Tag Archives: racism

Bill Cosby: Is There Another Story to Consider?

Sexual abuse is no laughing matter. Rape is horrific. As for Bill Cosby and the current accusations and allegations? I find myself struggling with fact vs. fiction.

Could one of the nation’s greatest comics of all time really drug, attack and rape more than a dozen women? Could America’s favorite “Dad” really veil such billatrocities for decades? And what do these women gain with such allegations? Justice? Fame? Money? The questions flood my thoughts.

There’s another factor to be considered: A decades-long hate of Cosby’s approach to racial equality and division. Liberals and organizations propagating racial division will certainly delight in the destruction of Cosby’s reputation. They most certainly will applaud anything that taints his position that blacks must stand up, stand tall, end their entitlement mindsets and take responsibility for their lives.

Here’s an example of Cosby addressing at the 50th Anniversary commemoration of the Brown vs Topeka Board of Education Supreme Court Decision:

Ladies and gentlemen, these people set, they opened the doors, they gave us the right, and today, ladies and gentlemen, in our cities and public schools we have fifty percent drop out. In our own neighborhood, we have men in prison. No longer is a person embarrassed because they’re pregnant without a husband. (clapping) No longer is a boy considered an embarrassment if he tries to run away from being the father of the unmarried child (clapping) … Ladies and gentlemen, the lower economic and lower middle economic people are [not*] holding their end in this deal. In the neighborhood that most of us grew up in, parenting is not going on. (clapping) In the old days, you couldn’t hooky school because every drawn shade was an eye (laughing). And before your mother got off the bus and to the house, she knew exactly where you had gone, who had gone into the house, and where you got on whatever you had one and where you got it from. Parents don’t know that today … I’m talking about these people who cry when their son is standing there in an orange suit. Where were you when he was two? (clapping) Where were you when he was twelve? (clapping) Where were you when he was eighteen, and how come you don’t know he had a pistol? (clapping) And where is his father, and why don’t you know where he is? And why doesn’t the father show up to talk to this boy?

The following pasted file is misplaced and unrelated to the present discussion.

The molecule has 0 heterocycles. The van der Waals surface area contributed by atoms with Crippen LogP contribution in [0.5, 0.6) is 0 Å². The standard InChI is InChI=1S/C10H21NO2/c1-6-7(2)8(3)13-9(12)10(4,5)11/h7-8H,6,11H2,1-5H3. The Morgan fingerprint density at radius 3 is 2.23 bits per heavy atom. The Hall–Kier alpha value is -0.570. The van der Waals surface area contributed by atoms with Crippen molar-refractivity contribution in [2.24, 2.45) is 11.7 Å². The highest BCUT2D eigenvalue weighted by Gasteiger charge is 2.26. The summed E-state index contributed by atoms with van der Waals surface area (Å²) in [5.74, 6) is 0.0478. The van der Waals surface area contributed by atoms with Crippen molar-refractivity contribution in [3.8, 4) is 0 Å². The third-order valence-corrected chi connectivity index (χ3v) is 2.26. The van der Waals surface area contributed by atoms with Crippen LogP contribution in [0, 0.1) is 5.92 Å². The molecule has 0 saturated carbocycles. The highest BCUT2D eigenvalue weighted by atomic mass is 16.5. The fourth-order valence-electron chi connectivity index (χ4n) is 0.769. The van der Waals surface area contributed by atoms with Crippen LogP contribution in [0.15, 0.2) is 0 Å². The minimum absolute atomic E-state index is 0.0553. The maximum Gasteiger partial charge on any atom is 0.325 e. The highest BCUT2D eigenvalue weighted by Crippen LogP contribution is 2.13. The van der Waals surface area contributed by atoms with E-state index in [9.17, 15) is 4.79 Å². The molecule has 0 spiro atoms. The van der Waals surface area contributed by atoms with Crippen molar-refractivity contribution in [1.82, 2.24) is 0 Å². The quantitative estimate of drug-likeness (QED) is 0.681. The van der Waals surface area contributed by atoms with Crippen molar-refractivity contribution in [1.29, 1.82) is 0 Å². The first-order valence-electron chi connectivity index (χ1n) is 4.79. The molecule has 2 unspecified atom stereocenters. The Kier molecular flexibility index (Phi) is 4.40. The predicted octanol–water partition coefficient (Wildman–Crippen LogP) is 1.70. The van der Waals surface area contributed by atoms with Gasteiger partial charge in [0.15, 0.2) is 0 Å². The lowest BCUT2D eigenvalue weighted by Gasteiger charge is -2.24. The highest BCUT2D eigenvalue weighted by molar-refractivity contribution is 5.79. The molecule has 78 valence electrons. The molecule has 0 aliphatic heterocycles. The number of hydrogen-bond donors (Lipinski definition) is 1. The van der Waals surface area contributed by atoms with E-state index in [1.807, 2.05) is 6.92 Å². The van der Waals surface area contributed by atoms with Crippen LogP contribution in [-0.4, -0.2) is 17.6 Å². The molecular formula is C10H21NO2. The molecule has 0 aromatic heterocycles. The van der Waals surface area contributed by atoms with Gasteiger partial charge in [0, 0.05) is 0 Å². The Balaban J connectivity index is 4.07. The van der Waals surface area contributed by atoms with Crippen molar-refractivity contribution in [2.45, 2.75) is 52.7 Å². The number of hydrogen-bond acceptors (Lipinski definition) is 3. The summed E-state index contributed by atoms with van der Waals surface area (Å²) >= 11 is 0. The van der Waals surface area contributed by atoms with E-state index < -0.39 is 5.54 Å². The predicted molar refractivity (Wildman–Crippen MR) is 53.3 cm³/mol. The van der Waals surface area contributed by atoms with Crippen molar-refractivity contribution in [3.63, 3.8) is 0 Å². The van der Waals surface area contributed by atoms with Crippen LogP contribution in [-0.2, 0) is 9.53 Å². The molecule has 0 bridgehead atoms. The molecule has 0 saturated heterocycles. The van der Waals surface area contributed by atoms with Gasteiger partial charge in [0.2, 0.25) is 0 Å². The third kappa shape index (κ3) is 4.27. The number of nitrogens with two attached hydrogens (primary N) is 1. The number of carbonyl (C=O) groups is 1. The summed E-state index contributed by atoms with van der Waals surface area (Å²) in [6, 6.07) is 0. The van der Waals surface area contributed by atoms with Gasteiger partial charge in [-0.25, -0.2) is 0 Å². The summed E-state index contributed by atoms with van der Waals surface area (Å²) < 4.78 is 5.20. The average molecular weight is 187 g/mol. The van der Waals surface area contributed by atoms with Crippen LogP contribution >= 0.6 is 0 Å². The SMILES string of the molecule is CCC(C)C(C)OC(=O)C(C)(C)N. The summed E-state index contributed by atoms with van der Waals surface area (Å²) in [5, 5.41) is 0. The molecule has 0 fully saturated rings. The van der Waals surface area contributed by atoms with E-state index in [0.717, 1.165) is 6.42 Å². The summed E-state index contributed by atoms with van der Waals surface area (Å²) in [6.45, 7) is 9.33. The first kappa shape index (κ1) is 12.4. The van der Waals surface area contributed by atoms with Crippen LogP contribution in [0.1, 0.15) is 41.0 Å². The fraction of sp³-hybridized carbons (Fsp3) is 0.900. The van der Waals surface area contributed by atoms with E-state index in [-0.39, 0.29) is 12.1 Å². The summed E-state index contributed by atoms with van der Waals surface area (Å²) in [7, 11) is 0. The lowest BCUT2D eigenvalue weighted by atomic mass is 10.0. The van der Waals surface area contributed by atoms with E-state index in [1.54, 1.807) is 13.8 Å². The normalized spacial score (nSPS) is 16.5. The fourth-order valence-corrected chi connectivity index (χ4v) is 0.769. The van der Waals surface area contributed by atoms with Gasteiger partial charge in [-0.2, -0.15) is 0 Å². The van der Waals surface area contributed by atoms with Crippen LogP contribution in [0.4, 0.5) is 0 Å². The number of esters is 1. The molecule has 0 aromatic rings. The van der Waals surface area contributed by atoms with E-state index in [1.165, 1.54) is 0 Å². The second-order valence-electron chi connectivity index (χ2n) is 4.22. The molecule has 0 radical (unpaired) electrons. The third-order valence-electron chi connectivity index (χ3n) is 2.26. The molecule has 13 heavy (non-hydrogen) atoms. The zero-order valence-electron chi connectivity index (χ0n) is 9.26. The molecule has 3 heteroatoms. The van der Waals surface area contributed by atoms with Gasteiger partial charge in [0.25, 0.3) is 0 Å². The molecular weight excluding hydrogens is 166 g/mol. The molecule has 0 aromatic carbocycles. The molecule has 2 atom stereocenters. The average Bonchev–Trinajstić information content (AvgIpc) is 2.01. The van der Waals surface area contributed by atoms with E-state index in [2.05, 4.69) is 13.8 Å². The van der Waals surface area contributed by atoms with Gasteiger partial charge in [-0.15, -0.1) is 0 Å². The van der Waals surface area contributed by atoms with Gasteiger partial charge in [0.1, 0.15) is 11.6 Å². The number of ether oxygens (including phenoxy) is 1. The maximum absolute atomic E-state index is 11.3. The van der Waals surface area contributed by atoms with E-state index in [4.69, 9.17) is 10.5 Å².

Yes, Bill Cosby’s message is reviled by racial dividers, haters and opportunists.

I don’t know about Cosby’s guilt. I pray they are not true – for the women, for his family. For him. For us. I do know that anythIMG_8715fing is possible and that each of us – you and me – have a public persona. And private lives that are good, bad and ugly. We all have demons, pain and tragedy. I do know that public figures fight off allegations and claims all the time. Many are true. Many are not.

I feel the outrage of these women. The shock of such claims. The sadness of an iconic man being shamed.

Let us listen. And let justice prevail.

Keep it PRactical …


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